The UK government has awarded £580m of a £2bn framework contract to five suppliers, partly in the hope they can assist in telling public sector buyers how and where taxpayers' cash should be spent on tech services.
The list of customers wants includes tech service discovery, tech service disaggregation, along with transition and transformation of existing tech services, among other services.
The commercial wing of the Cabinet Office has divvied up the "Major Services Transformation Programmes" chunk of an earlier tender for IT services which can be consumed across government, the wider public sector, and some non-governmental organisations.
In October 2020, the Crown Commercial Service launched a tender for a £2bn IT services framework contract split between lots covering technology strategy and services design, transition and transformation, operational services, major services, transformation programmes, service integration, and management.
Other winners may be less familiar. They are 2020 Delivery, whose moniker aged so badly they changed it to Public Service Consultants during the procurement process....
A prior information notice was published in April and offered an early market engagement to price up any potential deals "up to £500m", which ended up being more than a quarter of the eventual price. Clearly, early market engagement offered a least one outcome: convincing the government to spend more money.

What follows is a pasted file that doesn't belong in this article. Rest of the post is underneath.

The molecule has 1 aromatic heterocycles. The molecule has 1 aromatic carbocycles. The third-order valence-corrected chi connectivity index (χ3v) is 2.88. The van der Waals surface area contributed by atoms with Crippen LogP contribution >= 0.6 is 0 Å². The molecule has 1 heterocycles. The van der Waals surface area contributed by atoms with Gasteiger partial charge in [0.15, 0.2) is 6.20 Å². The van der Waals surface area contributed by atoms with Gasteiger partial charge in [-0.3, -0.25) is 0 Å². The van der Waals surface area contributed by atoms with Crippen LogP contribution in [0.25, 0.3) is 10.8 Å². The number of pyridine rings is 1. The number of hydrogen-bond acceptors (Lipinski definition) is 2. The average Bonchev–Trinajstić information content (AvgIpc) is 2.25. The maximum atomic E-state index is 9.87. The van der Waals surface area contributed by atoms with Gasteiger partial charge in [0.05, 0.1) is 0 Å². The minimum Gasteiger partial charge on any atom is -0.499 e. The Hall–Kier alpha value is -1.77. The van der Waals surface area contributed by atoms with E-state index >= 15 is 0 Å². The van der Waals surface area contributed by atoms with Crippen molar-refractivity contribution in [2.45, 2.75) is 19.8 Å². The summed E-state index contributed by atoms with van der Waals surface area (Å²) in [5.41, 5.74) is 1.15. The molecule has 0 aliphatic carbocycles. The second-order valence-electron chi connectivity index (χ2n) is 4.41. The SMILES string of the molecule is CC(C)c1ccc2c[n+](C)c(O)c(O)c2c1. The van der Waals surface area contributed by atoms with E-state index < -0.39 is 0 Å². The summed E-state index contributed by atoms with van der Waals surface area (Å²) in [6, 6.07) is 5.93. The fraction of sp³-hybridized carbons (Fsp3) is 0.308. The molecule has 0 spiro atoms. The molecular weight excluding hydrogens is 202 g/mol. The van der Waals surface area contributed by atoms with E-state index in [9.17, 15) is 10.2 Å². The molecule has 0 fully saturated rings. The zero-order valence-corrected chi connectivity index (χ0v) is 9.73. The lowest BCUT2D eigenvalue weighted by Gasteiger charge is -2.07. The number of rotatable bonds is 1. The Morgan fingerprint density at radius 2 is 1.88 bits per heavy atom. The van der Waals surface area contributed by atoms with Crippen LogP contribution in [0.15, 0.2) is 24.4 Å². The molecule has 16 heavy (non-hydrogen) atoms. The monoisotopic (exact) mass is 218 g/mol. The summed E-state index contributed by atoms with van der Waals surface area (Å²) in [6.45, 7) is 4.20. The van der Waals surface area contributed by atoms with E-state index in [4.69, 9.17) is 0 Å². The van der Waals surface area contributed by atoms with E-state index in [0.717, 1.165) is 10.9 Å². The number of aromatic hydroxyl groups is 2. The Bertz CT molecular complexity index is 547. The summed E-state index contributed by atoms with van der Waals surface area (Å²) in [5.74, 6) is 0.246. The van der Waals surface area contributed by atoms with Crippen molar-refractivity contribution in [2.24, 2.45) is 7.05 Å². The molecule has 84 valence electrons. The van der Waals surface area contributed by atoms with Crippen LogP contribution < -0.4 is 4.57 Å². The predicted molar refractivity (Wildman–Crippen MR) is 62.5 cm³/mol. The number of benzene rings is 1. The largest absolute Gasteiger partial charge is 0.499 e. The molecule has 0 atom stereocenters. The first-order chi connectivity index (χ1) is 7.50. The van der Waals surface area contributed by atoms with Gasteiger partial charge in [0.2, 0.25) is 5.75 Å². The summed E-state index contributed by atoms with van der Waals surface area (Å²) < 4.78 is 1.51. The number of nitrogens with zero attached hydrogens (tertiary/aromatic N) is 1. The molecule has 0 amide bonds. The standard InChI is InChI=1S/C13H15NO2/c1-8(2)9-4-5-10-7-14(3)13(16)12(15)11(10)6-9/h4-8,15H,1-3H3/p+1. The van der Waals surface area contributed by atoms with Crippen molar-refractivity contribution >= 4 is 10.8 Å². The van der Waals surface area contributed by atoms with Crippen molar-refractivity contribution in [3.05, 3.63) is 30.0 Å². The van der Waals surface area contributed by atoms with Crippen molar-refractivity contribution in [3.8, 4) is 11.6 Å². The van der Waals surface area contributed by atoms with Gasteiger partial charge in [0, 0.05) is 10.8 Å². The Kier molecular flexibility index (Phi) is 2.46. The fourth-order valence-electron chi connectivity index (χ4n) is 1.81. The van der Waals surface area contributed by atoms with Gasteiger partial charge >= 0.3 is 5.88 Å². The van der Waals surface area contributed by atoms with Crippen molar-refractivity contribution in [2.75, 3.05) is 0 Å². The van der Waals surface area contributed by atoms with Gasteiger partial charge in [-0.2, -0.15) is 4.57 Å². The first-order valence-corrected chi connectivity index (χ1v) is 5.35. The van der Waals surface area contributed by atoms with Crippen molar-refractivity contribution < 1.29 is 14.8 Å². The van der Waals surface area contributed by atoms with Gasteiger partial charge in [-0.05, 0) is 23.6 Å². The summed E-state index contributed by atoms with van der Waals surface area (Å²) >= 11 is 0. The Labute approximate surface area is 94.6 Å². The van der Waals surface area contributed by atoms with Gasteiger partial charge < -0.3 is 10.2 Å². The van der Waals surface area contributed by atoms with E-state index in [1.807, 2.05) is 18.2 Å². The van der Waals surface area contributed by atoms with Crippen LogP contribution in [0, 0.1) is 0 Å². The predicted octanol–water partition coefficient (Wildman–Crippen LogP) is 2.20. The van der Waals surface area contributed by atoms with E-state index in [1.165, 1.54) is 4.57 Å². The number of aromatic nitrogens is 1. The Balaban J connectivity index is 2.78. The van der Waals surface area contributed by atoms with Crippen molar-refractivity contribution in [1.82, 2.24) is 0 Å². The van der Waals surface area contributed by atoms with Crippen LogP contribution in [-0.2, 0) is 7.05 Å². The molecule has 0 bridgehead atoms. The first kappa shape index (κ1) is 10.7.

"Technology Services 3" first emerged in February last year, when a prior information notice valued the work at £500m.
After an apparent shift in scope, five firms have been awarded places on the contract, including outsourcing and consultancy giant Accenture, which could potentially access the chunk's full value of £580m, according to the contract award notice.
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Other winners may be less familiar. They are 2020 Delivery, whose moniker aged so badly they changed it to Public Service Consultants during the procurement process; 6Point6, which pulled the tagline "transformation secured" out of the buzzword tombola; Abtec Computer Solutions, clearly still in the hunt for problems; and 365itms, which has changed its name to Koris365 in its quest for brand immortality.
The framework kicked off in June and is set to be available to purchasers until 2025. Among the services lucky public-sector organisations are promised under the wings of the framework are "strategy", broken down into capability analysis and an "assessment and recommendation of the right technology to plug the capability gap between the as-is and the to-be" among other services.
The winning service providers will also help in creating "business models" which include "identification of the correct commercial and operational models to deliver the technology strategy (insourced, outsourced or multi-sourced models)."
Any readers performing a neck-snapping double-take over this meta-decision-making might be right. It is outsourcing the decision of whether to outsource.
Other services available include advice on technology architectures and something called "road-mapping"; a term which had no business in any human lexicon. We could go on. There is much more in this litany of business tech clichés. But perhaps life, after all, is too short. ®